There are things that we say, when we think our kids aren’t listening, that come back to haunt us mostly, and occasionally lead to great teachable moments.
This morning, I was laying in bed, when my baby (3.5 years) crawls in, pulls up my t-shirt and starts laughing exclaiming I am not wearing my ‘boob thing’!
Then my nearly six-year-old –and yes I am cherishing every last second of her being five– comes over and declares:
Maman, I heard you once talking on the phone, or iPad, or computer, and you said that if you wore a boob thing your boobs would fall but if you didn’t they could stay up by themselves.
For starters, I am not scientifically illiterate as that statement would suggest. Like all political discourse these days, my words were taken out of context! What P had overheard was me telling a friend how I couldn’t believe my naïveté, many moons ago, when a hippy friend of mine persuaded me that boobs are muscle and if you don’t work the muscle, etc… You get the picture. How I bought this, despite my stack of National Geographic mags in the corner of my room, is beyond me. Anyhow, running for the bus on a daily basis quickly let me back to my senses before too much ‘damage’ was done.
And here’s where my ninja thinking kicked in. I realised what a great opportunity I had to explain gravity! Because really, what better way to talk about gravity than pairing it with sagging boobs.
The rest goes something like this:
Me, reaching over for one of the many pieces of hoarded tat my kids stuff into my bedside table:
“Watch this empty paint by numbers paint container fall to the floor. See that? If we were in outer-space it would just float away! Instead G-R-A-V-I-T-Y makes it fall to the floor”
I pause, feeling like there is some connection to be made to a previous conversation that had not gone so well.
“Remember when you asked me why we don’t fall off the planet? Gravity is what keeps us there!
My imaginative kid then usually likes to put her own spin on it
“Yes! that’s right, the air, like water but invisible keeps us on the planet!”
Me: Um, not exactly. Remember the… er can’t remember their name in English… you know –les aiments– that pull metal pieces to them?”
P: You mean magnets?
Me: Yes! (sigh when I realize our entire conversation has been in English and not in French) well it’s sort of the same, the force called gravity pulls us towards earth so we don’t fall off!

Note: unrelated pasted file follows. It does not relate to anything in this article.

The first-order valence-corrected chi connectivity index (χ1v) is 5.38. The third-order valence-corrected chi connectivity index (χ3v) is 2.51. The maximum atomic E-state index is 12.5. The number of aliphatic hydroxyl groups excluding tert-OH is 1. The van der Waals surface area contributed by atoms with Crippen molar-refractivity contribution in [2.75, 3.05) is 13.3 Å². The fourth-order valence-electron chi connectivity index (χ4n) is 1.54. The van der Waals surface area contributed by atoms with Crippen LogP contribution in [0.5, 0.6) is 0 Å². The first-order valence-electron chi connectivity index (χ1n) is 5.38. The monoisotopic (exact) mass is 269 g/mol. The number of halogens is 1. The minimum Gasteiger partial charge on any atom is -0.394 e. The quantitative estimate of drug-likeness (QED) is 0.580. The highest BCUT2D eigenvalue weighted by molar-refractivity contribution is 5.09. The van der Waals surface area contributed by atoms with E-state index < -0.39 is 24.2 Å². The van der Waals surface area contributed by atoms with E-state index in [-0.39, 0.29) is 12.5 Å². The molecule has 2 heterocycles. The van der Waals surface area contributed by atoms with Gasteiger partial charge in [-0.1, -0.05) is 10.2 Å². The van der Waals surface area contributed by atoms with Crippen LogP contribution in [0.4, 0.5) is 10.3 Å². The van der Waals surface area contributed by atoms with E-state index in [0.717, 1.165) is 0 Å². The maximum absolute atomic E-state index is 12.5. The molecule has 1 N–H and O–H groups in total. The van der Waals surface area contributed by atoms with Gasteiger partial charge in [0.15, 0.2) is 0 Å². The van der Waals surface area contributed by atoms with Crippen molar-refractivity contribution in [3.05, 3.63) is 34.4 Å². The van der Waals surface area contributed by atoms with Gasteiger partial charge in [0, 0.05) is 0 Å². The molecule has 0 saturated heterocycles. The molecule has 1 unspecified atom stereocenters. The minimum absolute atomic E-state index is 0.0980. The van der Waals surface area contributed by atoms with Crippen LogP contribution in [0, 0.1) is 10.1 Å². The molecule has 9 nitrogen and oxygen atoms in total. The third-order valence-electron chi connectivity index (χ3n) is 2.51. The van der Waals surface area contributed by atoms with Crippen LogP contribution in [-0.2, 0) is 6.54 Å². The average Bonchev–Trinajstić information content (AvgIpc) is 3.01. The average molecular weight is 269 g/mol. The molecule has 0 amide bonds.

Then, I know there is always a sure-fire way to really drive a point home in our household.
Me: So what do you think happens when we go peepee in space?
P: It floats away!
And so the conversation continues with plans for a family vacation in space and how we will handle the possibility of two people pooping while someone needs to peepee if there are only two toilets on the rocket. I am briefly tempted to mention that reading is probably a required skill before boarding a spaceship but I’ve killed the learning moment countless times beating that poor horse. For once, I apply the lesson I repeatedly learn, and suggest she goes make a picture of outer-space.
Et voilà! I’ve not only given my first physics lesson, while sipping tea in bed, I’ve also just bought myself time to write a blog post about it.
Afterthoughts on homeschooling/un-schooling and my ongoing neuroses.
1. I am pretty sure there is no way I could have engineered a moment so perfectly to get this conversation going. These are the times where I really think un-schooling and child-led education is the way to go. Sadly, all too often, I doubt myself and worry that most of my friends’ kids are already reading or nearly there and mine just has no interest. To push or not to push remains an internal argument I have regularly.
2. The other day we were doing a wonderful activity on our place in the world. (Activity featured on what is currently my favorite educational website: kids world citizen) and P had her usual ‘I CANT’ meltdown when it came to coloring the final paper plate to represent planet earth. I tried to give her tips but refused to do it for her and she walked away in tears, refusing to finish.
So imagine my surprise when she hands me the picture (above) she did of space including planet earth. She described it to me, regurgitating the tips I had given her about drawing. Sometimes I guess we just need to give them a little time and some space. (total accidental pun-ilicious moment!)